Why ownership matters

Follow the money

Does it matter who owns your investment management company?

Yes, if you follow the money. In other words, where do company profits go?

It's a question worth asking, because the money you pay to your investment manager for its services is deducted from your returns.

All mutual funds are owned by their shareholders—but the shareholders typically don't own the companies that manage the funds. Instead, nearly all investment management companies are owned by third parties—either stockholders, in the case of publicly traded firms, or private interests.

Of course, these owners expect to make a profit from their enterprise. Predictably, this arrangement can lead to conflicts of interest. What's best for fund shareholders isn't necessarily what's best for the management companies' owners.

Vanguard is a very different kind of investment firm—founded on the simple but revolutionary idea that a mutual fund management company should be managed in the sole interest of its funds' investors.

At Vanguard, there is no third party. The company is owned by its funds, which in turn are owned by their shareholders—including you, if you're a Vanguard investor.

In other words, Vanguard is structured as a "mutual" mutual fund company. It's the only firm in the industry that works this way. This unique structure aligns our interests with those of our clients and provides benefits to investors worldwide.

Vanguard is different from the rest—and here's how our investors benefit.

The typical fund management company is owned by third parties, either public or private stockholders, not by the funds it serves. These fund management companies have to charge fund investors fees that are high enough to generate profits for the companies' owners. In contrast, the Vanguard funds own the management company known as Vanguard—a unique arrangement that eliminates conflicting loyalties. Under its agreement with the funds, Vanguard must operate "at-cost"—it can charge the funds only enough to cover its cost of operations. No wonder Vanguard's average fund expense ratio in 2014 was 0.18%, less than one-fifth that of the 1.02% industry average. That means Vanguard fund investors keep more of any returns their funds earn.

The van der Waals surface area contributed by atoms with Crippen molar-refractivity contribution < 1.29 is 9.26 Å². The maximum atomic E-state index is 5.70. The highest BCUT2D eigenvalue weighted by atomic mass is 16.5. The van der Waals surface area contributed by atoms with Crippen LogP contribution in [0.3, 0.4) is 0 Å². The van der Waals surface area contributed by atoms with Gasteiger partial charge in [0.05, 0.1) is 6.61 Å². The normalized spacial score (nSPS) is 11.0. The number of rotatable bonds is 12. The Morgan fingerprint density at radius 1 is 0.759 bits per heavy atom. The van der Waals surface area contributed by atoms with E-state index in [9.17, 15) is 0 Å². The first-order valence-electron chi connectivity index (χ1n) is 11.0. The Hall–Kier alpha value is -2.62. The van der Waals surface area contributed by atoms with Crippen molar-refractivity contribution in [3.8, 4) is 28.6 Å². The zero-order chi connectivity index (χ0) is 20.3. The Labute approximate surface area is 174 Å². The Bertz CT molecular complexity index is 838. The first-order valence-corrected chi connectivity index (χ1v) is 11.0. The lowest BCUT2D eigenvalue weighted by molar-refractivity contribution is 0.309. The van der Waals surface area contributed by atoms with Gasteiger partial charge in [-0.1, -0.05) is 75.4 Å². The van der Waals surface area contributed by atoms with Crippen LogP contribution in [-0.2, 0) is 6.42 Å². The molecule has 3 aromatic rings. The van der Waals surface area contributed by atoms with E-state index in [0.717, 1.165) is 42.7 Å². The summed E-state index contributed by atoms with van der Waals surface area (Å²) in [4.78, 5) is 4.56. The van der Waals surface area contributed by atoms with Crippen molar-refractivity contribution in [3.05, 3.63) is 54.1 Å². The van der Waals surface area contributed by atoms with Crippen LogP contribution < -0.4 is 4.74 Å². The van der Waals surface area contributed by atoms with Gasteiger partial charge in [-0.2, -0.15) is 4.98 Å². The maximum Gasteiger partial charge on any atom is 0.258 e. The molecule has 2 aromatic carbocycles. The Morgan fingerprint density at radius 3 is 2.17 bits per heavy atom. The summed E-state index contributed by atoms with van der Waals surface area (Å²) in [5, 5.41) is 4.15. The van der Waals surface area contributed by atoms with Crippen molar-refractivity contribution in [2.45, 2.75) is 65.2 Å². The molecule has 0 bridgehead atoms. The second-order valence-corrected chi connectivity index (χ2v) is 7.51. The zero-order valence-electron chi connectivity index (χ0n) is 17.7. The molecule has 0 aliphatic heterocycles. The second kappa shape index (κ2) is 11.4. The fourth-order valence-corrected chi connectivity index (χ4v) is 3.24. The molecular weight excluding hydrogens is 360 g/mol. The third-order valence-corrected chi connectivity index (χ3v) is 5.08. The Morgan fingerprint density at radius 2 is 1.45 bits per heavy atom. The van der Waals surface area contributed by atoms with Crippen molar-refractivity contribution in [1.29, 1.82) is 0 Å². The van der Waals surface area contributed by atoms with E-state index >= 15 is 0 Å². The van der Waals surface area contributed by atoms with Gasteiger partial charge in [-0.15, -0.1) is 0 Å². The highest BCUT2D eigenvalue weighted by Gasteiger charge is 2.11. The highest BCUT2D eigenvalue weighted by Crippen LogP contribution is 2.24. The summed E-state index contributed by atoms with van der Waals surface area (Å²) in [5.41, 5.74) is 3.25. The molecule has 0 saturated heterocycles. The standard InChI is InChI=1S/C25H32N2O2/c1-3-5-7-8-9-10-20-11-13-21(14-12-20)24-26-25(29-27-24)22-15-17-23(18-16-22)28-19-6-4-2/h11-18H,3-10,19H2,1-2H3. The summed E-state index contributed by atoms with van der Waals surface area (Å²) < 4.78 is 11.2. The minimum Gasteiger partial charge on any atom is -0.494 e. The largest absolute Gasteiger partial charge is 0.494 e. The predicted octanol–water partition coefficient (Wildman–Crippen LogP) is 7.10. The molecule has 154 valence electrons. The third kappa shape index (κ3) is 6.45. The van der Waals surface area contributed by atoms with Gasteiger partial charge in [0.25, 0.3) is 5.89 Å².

All investing is subject to risk, including possible loss of the money you invest.

For more information about Vanguard funds, visit to obtain a prospectus. Investment objectives, risks, charges, expenses, and other important information about a fund are contained in the prospectus; read and consider it carefully before investing.

© 2014 The Vanguard Group, Inc. All rights reserved. Vanguard Marketing Corporation, Distributor.

A long-term focus

Our client-first approach is having an impact

Map showing Vanguard offices worldwide as of 2013

Because we're not publicly traded, Vanguard can stay focused on the long term, rather than catering to outside owners or the short-term expectations of Wall Street. We're able to support our fund managers in seeking superior performance over many years, and we can make long-term investments to help improve services and reduce costs for our client-owners.

That's how we've been able to keep lowering the costs of investing ever since our launch in 1975. In fact, our presence has created what's been called "the Vanguard effect"*: As we enter new markets around the globe, other investment companies have responded by cutting their fees to compete.

*Morningstar, Inc., June 29, 2009.

The bottom line

Benefits for our clients